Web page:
Academic journal article Shakespeare Bulletin

Shakespeare in Chicagoland

Academic journal article Shakespeare Bulletin

Shakespeare in Chicagoland

Article excerpt

Troilus and Cressida

Presented by Chicago Shakespeare Theatre at the Courtyard Theater on Navy Pier, Chicago, Illinois. April 13-June 24, 2007. Directed by Barbara Gaines. Scenic Design by Michael Philippi. Costume Design by Nan Cibula-Jenkins. Lighting Design by Robert Wierzel. Sound Design by Lindsay Jones. Music composed by George Stiles, and arranged by David Shrubsole. Fight Choreography by Robin McFarquhar. With Stephen Ouimette (Pandarus), Kevin O'Donnell (Troilus), Chaon Cross (Cressida), James Harmes (Nestor), Greg Vinkler (Ulysses), Ross Lehman (Thersites), and Mark L. Montgomery (Hector).


Presented by Writers' Theatre at the Woman's Library Club of Glencoe, Illinois. May 15-July 15, 2007. Directed by Michael Halberstam. Scenic Design by Keith Pitts. Costume Design by Nan Zabriskie. Lighting Design by Brian Sidney Bembridge. Sounds Design by Josh Schmidt. Properties Design by Ross Moreno. Fight Direction by David Woolley. With Kelly Cooper (Roderigo), John Judd (Iago), Kevin Gudahl (Brabantio, Lodovico), James Vincent Meredith (Othello), Braden Moran (Cassio), Chris Cantelmi (Duke of Venice, Gratiano), Suzanne Lang (Desdemona), Karen Janes Woditsch (Emilia), Audrey Francis (Bianca), and David Dastmalchian (Montano).

Other productions discussed in this review

Hamlet and Cymbeline, also at Chicago Shakespeare Theatre

King Lear presented at the Goodman Theatre

Hamlet presented by Signal Ensemble Theatre at the Chopin Theatre

Richard II presented by Actor's Revolution Theatre at Angel Island

In rural Indiana where I work, the dissonance Erwin Panofsky identified as Virgil's singular contribution to the pastoral literary tradition is often in evidence. The land is beautiful: I drive each day between corn and soybean fields, on a road slightly elevated above the fields, marked by occasional copses, windmills, farmhouses, and gentle rises and depressions (northern Indiana is not quite flat). Just north of campus the southern shore of Lake Michigan, where it has not been appropriated by steel manufacture, is sandy and idyllic. There are enormous dunes protected by the state. This is where my students spend their free time all summer long.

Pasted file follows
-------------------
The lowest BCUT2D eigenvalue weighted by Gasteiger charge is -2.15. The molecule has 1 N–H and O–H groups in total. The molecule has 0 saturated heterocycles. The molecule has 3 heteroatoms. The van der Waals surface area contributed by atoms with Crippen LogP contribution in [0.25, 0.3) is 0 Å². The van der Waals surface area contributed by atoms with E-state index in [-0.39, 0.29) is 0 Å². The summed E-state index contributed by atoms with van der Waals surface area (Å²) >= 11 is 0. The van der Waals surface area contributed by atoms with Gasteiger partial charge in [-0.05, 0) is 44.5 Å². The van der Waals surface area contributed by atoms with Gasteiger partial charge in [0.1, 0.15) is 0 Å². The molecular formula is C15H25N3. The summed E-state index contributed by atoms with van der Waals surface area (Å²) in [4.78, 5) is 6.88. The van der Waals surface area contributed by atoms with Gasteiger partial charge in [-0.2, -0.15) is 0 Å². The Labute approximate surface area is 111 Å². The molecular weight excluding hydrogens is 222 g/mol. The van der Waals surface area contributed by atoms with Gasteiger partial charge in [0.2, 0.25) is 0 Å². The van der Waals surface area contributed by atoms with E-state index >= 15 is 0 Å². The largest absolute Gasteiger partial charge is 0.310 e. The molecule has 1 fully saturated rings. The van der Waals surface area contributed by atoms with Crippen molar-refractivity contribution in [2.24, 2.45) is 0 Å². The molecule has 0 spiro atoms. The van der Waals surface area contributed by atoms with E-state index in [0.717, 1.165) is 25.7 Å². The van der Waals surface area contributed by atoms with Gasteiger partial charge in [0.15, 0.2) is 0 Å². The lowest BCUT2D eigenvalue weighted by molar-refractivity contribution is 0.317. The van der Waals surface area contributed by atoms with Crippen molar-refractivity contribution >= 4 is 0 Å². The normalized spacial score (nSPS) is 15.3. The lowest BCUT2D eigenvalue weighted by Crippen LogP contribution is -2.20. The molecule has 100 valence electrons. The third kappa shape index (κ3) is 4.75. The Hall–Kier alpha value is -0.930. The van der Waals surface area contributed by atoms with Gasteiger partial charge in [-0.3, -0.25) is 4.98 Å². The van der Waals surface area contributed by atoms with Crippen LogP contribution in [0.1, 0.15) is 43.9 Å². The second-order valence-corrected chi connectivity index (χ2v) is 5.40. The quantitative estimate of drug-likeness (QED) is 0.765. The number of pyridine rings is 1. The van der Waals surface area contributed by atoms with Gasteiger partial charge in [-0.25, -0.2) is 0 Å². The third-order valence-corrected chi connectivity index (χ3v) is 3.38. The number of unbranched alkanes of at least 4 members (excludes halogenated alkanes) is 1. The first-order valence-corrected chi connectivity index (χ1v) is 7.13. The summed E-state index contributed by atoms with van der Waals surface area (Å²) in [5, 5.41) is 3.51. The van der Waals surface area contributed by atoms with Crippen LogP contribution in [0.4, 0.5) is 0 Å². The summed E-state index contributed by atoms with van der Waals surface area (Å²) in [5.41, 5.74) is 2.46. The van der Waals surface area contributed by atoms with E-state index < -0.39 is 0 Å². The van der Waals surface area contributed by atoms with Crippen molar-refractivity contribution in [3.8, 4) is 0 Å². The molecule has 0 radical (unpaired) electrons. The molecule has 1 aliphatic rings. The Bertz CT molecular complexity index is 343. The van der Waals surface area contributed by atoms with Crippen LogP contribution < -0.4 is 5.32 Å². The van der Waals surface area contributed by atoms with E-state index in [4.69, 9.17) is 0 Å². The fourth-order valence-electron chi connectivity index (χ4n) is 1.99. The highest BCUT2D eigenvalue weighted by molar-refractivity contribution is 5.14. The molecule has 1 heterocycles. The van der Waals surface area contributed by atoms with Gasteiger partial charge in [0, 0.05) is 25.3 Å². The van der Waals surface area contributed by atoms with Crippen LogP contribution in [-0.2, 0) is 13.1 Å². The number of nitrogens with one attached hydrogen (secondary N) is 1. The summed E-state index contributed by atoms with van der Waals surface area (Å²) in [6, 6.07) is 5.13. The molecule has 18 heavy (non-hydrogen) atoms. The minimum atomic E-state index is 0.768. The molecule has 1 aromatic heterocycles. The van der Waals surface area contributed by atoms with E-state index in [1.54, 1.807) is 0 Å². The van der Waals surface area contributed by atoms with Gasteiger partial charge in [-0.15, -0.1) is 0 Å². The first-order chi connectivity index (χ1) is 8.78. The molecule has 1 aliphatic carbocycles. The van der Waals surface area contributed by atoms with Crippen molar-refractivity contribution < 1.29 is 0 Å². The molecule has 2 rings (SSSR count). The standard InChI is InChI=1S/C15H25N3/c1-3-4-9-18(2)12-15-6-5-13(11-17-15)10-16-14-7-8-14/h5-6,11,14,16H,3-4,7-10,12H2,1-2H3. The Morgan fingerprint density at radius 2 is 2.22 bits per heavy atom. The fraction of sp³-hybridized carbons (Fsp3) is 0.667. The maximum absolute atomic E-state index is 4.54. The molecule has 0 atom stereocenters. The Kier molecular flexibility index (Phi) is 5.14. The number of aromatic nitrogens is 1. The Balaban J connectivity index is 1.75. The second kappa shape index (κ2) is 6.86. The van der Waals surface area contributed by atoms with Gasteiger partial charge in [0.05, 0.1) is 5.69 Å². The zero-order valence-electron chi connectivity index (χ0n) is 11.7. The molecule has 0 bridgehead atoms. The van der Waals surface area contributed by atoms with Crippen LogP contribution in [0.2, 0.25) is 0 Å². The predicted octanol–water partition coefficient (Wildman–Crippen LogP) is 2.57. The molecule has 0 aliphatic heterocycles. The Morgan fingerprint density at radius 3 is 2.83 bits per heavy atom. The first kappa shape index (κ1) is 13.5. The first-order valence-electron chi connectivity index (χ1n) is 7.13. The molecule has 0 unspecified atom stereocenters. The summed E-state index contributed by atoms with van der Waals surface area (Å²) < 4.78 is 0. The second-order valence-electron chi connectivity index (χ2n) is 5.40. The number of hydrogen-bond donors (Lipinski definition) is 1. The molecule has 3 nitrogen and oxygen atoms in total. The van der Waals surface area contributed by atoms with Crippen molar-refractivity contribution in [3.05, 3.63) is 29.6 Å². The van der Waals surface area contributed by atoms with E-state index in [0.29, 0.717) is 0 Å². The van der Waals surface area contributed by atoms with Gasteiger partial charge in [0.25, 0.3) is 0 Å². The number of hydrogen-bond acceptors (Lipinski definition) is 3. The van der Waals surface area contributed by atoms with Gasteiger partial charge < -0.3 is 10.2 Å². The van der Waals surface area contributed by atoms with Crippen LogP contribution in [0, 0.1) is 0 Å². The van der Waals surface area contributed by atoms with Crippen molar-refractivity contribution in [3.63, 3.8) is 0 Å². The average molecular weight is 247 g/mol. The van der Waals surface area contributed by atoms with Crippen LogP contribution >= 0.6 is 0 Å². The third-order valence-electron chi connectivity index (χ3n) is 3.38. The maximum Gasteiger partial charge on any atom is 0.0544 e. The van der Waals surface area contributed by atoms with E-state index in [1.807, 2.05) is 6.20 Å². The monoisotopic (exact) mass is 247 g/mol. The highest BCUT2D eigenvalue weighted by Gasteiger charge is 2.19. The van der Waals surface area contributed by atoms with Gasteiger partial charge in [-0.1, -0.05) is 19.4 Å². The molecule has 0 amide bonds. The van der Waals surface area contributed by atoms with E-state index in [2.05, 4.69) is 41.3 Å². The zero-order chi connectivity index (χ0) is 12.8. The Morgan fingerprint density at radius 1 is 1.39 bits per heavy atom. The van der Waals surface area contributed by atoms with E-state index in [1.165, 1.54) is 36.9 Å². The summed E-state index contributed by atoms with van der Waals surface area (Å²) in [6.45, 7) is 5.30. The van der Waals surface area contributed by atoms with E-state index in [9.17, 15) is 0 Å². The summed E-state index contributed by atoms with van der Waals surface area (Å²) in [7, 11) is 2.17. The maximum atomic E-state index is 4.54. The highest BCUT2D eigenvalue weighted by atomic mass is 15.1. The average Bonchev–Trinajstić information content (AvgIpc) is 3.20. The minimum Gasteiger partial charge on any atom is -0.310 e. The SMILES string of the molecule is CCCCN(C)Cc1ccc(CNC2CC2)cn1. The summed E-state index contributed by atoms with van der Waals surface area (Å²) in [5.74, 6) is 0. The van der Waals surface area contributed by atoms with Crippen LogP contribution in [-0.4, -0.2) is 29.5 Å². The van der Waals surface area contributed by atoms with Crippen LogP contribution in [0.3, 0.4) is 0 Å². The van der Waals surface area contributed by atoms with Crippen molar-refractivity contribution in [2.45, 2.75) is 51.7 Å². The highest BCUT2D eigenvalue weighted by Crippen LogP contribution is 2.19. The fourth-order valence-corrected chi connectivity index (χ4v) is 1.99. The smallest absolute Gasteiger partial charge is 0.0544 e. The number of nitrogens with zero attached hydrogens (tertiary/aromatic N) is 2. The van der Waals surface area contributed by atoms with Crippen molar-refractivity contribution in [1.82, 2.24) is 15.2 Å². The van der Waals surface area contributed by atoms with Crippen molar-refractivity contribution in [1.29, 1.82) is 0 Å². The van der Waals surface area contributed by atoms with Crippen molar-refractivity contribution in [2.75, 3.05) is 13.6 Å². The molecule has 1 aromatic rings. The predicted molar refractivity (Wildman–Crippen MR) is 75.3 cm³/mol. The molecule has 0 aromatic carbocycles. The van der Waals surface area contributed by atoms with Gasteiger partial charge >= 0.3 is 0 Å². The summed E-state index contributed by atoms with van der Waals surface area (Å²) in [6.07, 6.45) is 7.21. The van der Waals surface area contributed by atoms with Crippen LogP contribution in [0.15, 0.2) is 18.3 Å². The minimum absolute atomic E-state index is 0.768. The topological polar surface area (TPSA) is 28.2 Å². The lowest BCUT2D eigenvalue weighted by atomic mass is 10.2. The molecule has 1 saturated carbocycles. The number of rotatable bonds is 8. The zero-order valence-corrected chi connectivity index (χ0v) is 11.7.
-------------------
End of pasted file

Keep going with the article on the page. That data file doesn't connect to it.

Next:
But the land is also not without visible signs of the suffering of its inhabitants, reminders that we are part of the old rust belt where steel production has contracted enormously. Most of the farms, local farmers will tell you, are owned by large corporations. And the census figures for nearby communities and the information my school collects from its students back up the eye's impression. Opportunities for high-paying jobs are scarce; my students, many from households with incomes less than $25,000, work full-time and come to school when they can.

Seventy miles west and north up that coast one arrives in Glencoe, Illinois, a community so exclusive that one feels the need for a pass or identifying badge to park and walk there. The houses are uniformly large and the lawns all tended closely, without any visible deviation. No one here seems in danger of flailing off, of getting distracted and letting the lawn go to seed. The Starbucks feels like a concession to vulgar taste, tolerated but not quite approved of. There are no bars, no fast food, no signs of economic distress or privation of any kind. The harshness of life in Indiana seems a dream, the dissonance between sublime landscape and struggling humanity quite resolved. What dissonance one feels (and when I first arrived there, to see Othello, I felt dizzy, reached for my camera to try to capture the green glow of the air, the immaculate streets) comes only from the memory of the short journey it takes to reach this place.

This was one among several such dizzying journeys seeking out productions of Shakespeare in the vicinity of Chicago over about a year and a half. I saw good productions, that served their plays well, helped audiences, students, and others unfamiliar with the plays to get to know them; and one production that left me full of new ideas and impressions about a familiar play. …

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